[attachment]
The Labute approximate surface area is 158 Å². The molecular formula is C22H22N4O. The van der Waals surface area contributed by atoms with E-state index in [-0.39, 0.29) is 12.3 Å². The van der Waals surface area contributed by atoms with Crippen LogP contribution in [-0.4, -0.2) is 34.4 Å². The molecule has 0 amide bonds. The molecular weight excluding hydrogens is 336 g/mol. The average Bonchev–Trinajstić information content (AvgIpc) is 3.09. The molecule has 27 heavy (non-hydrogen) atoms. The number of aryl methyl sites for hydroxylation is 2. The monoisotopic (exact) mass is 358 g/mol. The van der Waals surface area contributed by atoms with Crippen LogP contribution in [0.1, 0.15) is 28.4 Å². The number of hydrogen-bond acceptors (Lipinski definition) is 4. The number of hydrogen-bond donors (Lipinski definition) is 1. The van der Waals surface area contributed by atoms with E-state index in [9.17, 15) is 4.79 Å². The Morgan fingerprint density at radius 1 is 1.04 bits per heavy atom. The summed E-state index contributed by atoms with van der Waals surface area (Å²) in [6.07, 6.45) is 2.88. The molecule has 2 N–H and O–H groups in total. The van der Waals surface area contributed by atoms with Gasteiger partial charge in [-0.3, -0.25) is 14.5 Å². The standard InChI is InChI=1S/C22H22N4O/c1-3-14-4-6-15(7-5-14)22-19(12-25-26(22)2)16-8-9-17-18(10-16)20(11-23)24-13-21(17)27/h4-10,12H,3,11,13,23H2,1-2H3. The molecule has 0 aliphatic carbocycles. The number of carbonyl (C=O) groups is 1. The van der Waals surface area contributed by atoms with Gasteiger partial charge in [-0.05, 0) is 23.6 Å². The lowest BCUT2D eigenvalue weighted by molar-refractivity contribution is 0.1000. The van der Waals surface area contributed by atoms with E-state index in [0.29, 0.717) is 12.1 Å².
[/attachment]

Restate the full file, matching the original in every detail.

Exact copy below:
The Labute approximate surface area is 158 Å². The molecular formula is C22H22N4O. The van der Waals surface area contributed by atoms with E-state index in [-0.39, 0.29) is 12.3 Å². The van der Waals surface area contributed by atoms with Crippen LogP contribution in [-0.4, -0.2) is 34.4 Å². The molecule has 0 amide bonds. The molecular weight excluding hydrogens is 336 g/mol. The average Bonchev–Trinajstić information content (AvgIpc) is 3.09. The molecule has 27 heavy (non-hydrogen) atoms. The number of aryl methyl sites for hydroxylation is 2. The monoisotopic (exact) mass is 358 g/mol. The van der Waals surface area contributed by atoms with Crippen LogP contribution in [0.1, 0.15) is 28.4 Å². The number of hydrogen-bond acceptors (Lipinski definition) is 4. The number of hydrogen-bond donors (Lipinski definition) is 1. The van der Waals surface area contributed by atoms with E-state index in [9.17, 15) is 4.79 Å². The Morgan fingerprint density at radius 1 is 1.04 bits per heavy atom. The summed E-state index contributed by atoms with van der Waals surface area (Å²) in [6.07, 6.45) is 2.88. The molecule has 2 N–H and O–H groups in total. The van der Waals surface area contributed by atoms with Gasteiger partial charge in [-0.3, -0.25) is 14.5 Å². The standard InChI is InChI=1S/C22H22N4O/c1-3-14-4-6-15(7-5-14)22-19(12-25-26(22)2)16-8-9-17-18(10-16)20(11-23)24-13-21(17)27/h4-10,12H,3,11,13,23H2,1-2H3. The molecule has 0 aliphatic carbocycles. The number of carbonyl (C=O) groups is 1. The van der Waals surface area contributed by atoms with Gasteiger partial charge in [-0.05, 0) is 23.6 Å². The lowest BCUT2D eigenvalue weighted by molar-refractivity contribution is 0.1000. The van der Waals surface area contributed by atoms with E-state index in [0.29, 0.717) is 12.1 Å².